Including bike lanes, designated bike paths, wide paved shoulders, and “sharrows” – arrows on streets indicating a bike-car-share area – accommodates bicyclists. Communities should also provide secure bike storage, especially at public transit stops, near public buildings and commercial or industrial developments.
Public transportation users should have convenient and safe access to public transportation stops. To provide fully accessible streets, all of these amenities should be connected. Pathways for walkers and bikers should clearly lead to transit stops, retail and open spaces, all of which should have bike storage facilities.It might not make sense to build sidewalks along many rural Vermont roads because the connectivity may be low. In these cases, it’s important to create wide and clearly marked shoulders on which people can walk and cycle free of danger.
Complete Streets Policies
On the state and national level, governments are creating Complete Streets policies. New roads constructed with state or federal money will soon be required to have Complete Streets characteristics, like paved wide shoulders on highways. But in order to ensure that local streets are made universally accessible, communities and organizations can create initiatives specific to their town’s needs.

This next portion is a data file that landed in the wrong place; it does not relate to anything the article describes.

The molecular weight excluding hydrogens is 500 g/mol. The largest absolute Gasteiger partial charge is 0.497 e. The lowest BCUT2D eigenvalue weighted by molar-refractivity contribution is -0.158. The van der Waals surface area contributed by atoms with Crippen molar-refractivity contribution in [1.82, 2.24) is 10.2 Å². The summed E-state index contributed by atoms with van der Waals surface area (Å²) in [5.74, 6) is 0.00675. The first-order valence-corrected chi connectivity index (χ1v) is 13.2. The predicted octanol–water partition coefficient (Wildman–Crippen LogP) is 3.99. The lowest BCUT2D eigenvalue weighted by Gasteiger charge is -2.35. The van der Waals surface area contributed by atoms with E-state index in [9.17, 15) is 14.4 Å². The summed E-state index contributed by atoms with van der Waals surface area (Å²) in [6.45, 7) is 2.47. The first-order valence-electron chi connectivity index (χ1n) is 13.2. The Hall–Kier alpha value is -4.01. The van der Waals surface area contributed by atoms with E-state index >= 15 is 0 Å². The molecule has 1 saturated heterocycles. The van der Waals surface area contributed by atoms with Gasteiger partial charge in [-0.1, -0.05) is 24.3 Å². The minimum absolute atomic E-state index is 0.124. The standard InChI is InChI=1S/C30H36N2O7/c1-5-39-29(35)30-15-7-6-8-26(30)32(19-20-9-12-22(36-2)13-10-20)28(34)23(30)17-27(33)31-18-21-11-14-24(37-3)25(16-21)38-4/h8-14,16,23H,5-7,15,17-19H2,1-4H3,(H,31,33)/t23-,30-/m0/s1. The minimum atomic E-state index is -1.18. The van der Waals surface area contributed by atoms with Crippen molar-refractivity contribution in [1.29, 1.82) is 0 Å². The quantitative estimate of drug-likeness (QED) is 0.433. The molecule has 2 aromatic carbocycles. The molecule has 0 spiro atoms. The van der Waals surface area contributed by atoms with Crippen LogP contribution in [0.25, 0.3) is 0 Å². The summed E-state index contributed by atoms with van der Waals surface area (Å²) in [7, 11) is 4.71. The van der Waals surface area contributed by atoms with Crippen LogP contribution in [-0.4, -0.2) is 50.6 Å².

Many city councils around the have adopted resolutions to set guiding principles for all new transportation projects, created internal policies implementing Complete Streets or have included them in their comprehensive plan. Vermont communities can also put forth ordinances and resolutions; rewrite design manuals; issue internal memos from directors of transportation agencies; and executive orders from elected officials. Other Complete Streets campaigns have had success through cooperation with local organizations.
Vermont communities taking steps towards complete streets include:
- Montpelier Bikes, a biking advocacy group, has worked on developing a complete streets policy for Montpelier, emphasizing the “Five E’s Approach”: engineering of facilities; education; encouragement; enforcement; and evaluation/planning.